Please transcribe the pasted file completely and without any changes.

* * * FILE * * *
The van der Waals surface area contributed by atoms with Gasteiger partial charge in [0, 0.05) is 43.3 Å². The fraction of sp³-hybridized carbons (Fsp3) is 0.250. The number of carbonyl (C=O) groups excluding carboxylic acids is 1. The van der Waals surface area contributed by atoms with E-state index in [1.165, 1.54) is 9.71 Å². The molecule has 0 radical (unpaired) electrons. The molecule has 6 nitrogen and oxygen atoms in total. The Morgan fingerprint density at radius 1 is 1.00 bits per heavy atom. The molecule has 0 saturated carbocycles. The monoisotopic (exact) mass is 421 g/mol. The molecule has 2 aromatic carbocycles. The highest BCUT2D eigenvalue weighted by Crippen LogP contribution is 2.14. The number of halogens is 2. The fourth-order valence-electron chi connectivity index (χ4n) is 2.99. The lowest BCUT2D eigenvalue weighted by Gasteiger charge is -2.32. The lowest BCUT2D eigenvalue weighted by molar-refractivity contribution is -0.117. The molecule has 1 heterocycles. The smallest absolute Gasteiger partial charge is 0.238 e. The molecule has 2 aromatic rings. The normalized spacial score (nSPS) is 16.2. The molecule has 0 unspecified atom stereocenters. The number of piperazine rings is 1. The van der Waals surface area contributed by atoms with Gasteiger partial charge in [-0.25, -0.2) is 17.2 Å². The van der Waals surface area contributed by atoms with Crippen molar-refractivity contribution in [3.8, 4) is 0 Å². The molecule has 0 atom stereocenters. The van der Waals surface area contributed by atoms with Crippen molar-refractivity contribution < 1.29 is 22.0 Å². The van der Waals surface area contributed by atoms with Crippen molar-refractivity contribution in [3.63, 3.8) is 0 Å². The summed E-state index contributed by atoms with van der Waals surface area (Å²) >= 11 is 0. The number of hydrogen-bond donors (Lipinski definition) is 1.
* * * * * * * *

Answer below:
The van der Waals surface area contributed by atoms with Gasteiger partial charge in [0, 0.05) is 43.3 Å². The fraction of sp³-hybridized carbons (Fsp3) is 0.250. The number of carbonyl (C=O) groups excluding carboxylic acids is 1. The van der Waals surface area contributed by atoms with E-state index in [1.165, 1.54) is 9.71 Å². The molecule has 0 radical (unpaired) electrons. The molecule has 6 nitrogen and oxygen atoms in total. The Morgan fingerprint density at radius 1 is 1.00 bits per heavy atom. The molecule has 0 saturated carbocycles. The monoisotopic (exact) mass is 421 g/mol. The molecule has 2 aromatic carbocycles. The highest BCUT2D eigenvalue weighted by Crippen LogP contribution is 2.14. The number of halogens is 2. The fourth-order valence-electron chi connectivity index (χ4n) is 2.99. The lowest BCUT2D eigenvalue weighted by Gasteiger charge is -2.32. The lowest BCUT2D eigenvalue weighted by molar-refractivity contribution is -0.117. The molecule has 1 heterocycles. The smallest absolute Gasteiger partial charge is 0.238 e. The molecule has 2 aromatic rings. The normalized spacial score (nSPS) is 16.2. The molecule has 0 unspecified atom stereocenters. The number of piperazine rings is 1. The van der Waals surface area contributed by atoms with Gasteiger partial charge in [-0.25, -0.2) is 17.2 Å². The van der Waals surface area contributed by atoms with Crippen molar-refractivity contribution in [3.8, 4) is 0 Å². The molecule has 0 atom stereocenters. The van der Waals surface area contributed by atoms with Crippen molar-refractivity contribution < 1.29 is 22.0 Å². The van der Waals surface area contributed by atoms with Crippen molar-refractivity contribution in [3.63, 3.8) is 0 Å². The summed E-state index contributed by atoms with van der Waals surface area (Å²) >= 11 is 0. The number of hydrogen-bond donors (Lipinski definition) is 1.